# SR time dilation problem

1. Dec 23, 2004

### Curious3141

Suppose we have 3 objects travelling at constant velocity, and hence 3 inertial frames of reference. Call them object A, B and O respectively. O is at rest with respect to the observer.

Let the relative velocity of A from the point of view of B be speed u in a "rightward" direction.

Let the relative velocity of B from the point of view of O be speed v in a "leftward" direction.

Let the magnitude (speed) |u| < |v|.

A particular time interval tA is recorded by A. The equivalent interval recorded by B is tB and is given by :

tA = tB*sqrt (1 - u^2/c^2) = tB*L1, where L1 is the Lorentz correction between B and A.

Similarly as B records a time of tB, O records a time of tO, where :

tB = tO*sqrt (1 - v^2/c^2) = tO*L2.

Putting those two equations together, we get :

tA = tO*L1*L2 ---(eq 1)

meaning the Lorentz correction between A and O should be given by L1*L2.

But another way of looking at it is like this :

Let the relative velocity of A as seen by O be given by w.

|w| = (v - u)/[1 - (uv/c^2)] by relativistic addition of the velocities.

and the direction of w is "leftward" from the point of view of O.

It is obvious that |w| < |v|

tA can also be given by :

tA = tO*sqrt (1 - w^2/c^2) = tO*L3 -- (eq 2)

Since |w| < |v|, L3 > L2.

But by comparing eq 1 and eq 2, we see that L3 = L1*L2

Since L1 is necessarily less than one, L3 < L2

So we have L3 > L2 and L3 < L2, which is a contradiction, creating a paradox.

I got this from trying to figure out one of the accounts of the Hafale-Keating experiment, where a clock on a plane and a clock on the earth surface were compared. I found the method described strange, because the only proper time was considered to be at a hypothetical clock at the center of the earth, and everything was calculated relative to the center of the earth. I thought it should be fine to use the surface of the earth as inertial, even though there is a centripetal acceleration, there is no change in speed of the surface clock in a tangential direction. To figure out the mathematical approach I would use, I considered 3 idealised inertial reference frames and tried to compute relativistic intervals between them, expecting everything to come out OK. But I ran into the above problem that I can't resolve.

This looks like a fairly simple problem that must have been addressed before, and I think I'm making some horrible mistake somewhere. Any ideas ? Thanks.

2. Dec 23, 2004

### Staff: Mentor

One problem is that you are assuming that time intervals in two frames transform like this:
$$\Delta t = \gamma(\Delta t')$$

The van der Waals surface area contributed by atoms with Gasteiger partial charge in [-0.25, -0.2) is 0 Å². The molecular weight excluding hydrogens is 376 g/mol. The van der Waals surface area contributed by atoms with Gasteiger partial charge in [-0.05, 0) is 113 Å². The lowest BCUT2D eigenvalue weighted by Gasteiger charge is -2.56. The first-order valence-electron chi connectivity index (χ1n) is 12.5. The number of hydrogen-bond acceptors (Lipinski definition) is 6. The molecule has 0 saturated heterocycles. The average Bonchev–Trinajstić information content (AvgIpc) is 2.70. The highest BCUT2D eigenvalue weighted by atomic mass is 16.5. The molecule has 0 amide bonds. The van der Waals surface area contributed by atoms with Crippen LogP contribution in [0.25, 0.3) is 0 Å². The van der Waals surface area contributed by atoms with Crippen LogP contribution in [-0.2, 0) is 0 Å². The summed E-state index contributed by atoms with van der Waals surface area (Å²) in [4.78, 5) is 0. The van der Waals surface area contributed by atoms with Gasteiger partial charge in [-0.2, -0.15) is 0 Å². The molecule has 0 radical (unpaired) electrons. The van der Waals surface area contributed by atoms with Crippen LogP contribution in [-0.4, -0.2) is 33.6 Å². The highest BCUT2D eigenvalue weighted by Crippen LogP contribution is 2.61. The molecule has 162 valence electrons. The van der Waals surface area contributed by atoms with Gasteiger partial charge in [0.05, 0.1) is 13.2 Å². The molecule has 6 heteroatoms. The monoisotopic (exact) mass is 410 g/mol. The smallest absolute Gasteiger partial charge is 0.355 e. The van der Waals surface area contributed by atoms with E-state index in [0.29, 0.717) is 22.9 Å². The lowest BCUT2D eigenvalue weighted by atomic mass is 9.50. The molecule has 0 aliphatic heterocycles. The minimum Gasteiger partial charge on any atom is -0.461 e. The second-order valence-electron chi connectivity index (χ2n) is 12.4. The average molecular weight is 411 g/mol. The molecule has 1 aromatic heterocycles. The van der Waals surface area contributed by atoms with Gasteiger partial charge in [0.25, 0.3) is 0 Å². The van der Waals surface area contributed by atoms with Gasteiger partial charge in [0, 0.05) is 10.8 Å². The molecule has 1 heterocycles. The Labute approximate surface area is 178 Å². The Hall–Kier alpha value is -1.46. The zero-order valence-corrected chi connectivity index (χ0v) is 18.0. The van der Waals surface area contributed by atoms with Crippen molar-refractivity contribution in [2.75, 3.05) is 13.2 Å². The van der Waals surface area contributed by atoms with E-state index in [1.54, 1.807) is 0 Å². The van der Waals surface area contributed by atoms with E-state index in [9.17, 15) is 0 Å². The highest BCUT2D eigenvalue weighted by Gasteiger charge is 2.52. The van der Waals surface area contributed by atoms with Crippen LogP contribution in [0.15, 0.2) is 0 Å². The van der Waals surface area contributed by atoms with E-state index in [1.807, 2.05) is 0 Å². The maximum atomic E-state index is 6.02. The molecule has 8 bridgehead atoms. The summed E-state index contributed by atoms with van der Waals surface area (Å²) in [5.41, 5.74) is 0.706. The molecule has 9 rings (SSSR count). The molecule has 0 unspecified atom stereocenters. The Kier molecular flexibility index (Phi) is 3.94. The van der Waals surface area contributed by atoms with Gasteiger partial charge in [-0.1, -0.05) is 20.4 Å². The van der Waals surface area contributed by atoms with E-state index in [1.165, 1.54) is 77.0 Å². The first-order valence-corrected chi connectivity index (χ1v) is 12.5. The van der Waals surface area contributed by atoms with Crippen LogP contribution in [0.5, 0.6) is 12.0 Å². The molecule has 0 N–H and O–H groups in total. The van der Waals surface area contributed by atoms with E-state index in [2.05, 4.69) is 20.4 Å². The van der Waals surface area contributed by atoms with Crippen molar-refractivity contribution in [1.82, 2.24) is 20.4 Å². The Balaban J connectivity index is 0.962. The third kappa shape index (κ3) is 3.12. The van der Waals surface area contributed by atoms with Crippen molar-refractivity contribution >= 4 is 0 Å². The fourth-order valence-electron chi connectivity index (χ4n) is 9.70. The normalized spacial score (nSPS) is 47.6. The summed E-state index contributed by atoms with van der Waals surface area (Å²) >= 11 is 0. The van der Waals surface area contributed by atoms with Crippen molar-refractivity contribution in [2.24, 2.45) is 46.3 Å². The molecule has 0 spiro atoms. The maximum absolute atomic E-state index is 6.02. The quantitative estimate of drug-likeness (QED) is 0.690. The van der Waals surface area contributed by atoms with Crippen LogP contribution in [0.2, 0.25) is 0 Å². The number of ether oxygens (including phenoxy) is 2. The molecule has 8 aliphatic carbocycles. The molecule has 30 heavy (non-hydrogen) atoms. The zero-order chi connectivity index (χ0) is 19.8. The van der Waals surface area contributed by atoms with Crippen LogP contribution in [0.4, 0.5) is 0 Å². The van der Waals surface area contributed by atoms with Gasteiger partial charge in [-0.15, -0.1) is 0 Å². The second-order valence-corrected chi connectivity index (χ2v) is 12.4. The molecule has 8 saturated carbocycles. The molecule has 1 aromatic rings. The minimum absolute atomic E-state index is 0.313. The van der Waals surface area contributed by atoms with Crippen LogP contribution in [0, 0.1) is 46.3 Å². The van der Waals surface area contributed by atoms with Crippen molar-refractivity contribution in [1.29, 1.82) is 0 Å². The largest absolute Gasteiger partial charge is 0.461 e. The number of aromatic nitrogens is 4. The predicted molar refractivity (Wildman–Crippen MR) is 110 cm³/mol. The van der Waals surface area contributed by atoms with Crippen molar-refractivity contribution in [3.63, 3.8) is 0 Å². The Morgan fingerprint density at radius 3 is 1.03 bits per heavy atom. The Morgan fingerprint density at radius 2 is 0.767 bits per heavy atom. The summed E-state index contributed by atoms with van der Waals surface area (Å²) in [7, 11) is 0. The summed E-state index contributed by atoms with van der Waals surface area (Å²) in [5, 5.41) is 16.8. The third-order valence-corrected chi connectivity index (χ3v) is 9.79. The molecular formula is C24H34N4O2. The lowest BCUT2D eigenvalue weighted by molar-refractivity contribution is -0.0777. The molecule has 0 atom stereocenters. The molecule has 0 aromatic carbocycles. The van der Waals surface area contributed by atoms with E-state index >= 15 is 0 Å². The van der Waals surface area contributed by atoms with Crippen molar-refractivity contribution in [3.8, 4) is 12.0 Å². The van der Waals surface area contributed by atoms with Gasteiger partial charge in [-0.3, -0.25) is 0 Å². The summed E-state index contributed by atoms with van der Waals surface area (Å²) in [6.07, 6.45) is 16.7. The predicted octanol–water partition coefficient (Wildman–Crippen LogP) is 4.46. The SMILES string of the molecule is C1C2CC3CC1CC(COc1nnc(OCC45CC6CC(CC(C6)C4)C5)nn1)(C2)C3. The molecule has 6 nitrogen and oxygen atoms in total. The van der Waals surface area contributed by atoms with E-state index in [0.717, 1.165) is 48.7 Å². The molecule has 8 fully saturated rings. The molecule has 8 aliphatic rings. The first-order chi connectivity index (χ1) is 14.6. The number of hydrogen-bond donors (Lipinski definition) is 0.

But this is only true when $\Delta x' = 0$. (The special case of a moving clock.) The general Lorentz transformation for time is:
$$\Delta t = \gamma(\Delta t' + v\Delta x'/c^2)$$

(To properly relate measurements in two frames you must consider $\Delta x$ and $\Delta t$ together.)

3. Dec 23, 2004

### Curious3141

Thanks for the reply, Doc. But could you please amplify further. $\Delta x$ has dimensions of distance but exactly what is it. Can you give me more detail or point to a page with this explanation ? Thanks so much.

4. Dec 24, 2004

### Staff: Mentor

Just like two events can be separated in time, they can be separated in distance. When you made the statement
you are talking about the time interval $\Delta t'$ between two events. But what about the distance ($\Delta x'$) between those events? (Here I am calling the A frame the primed frame.)

To figure out what another frame (the B frame) would measure as the time and distance between those same two events, one must apply the Lorentz transformations:
$$\Delta t = \gamma(\Delta t' + v\Delta x'/c^2)$$

$$\Delta x = \gamma(\Delta x' + v\Delta t')$$

Where v is the speed of the A frame with respect to the B frame, and $\gamma = 1/\sqrt{1- v^2/c^2}$. Note that the time measured in one frame ($\Delta t$) depends on both the time and distance measured in the other frame.

is not true.

If you wish to transform measurements made in the A frame to those made in the O frame, you are free to do so in two steps (A measurements ==> B measurements ==> O measurements) or in one (A measurements ==> O measurements) as long as you use the correct relative speeds and the correct Lorentz transformations. Either way gives the same answer.

5. Dec 24, 2004

### Curious3141

^Thanks, Doc for all your help. I worked through the algebra and I have verified that it comes out the same way.

Happy Holidays. :)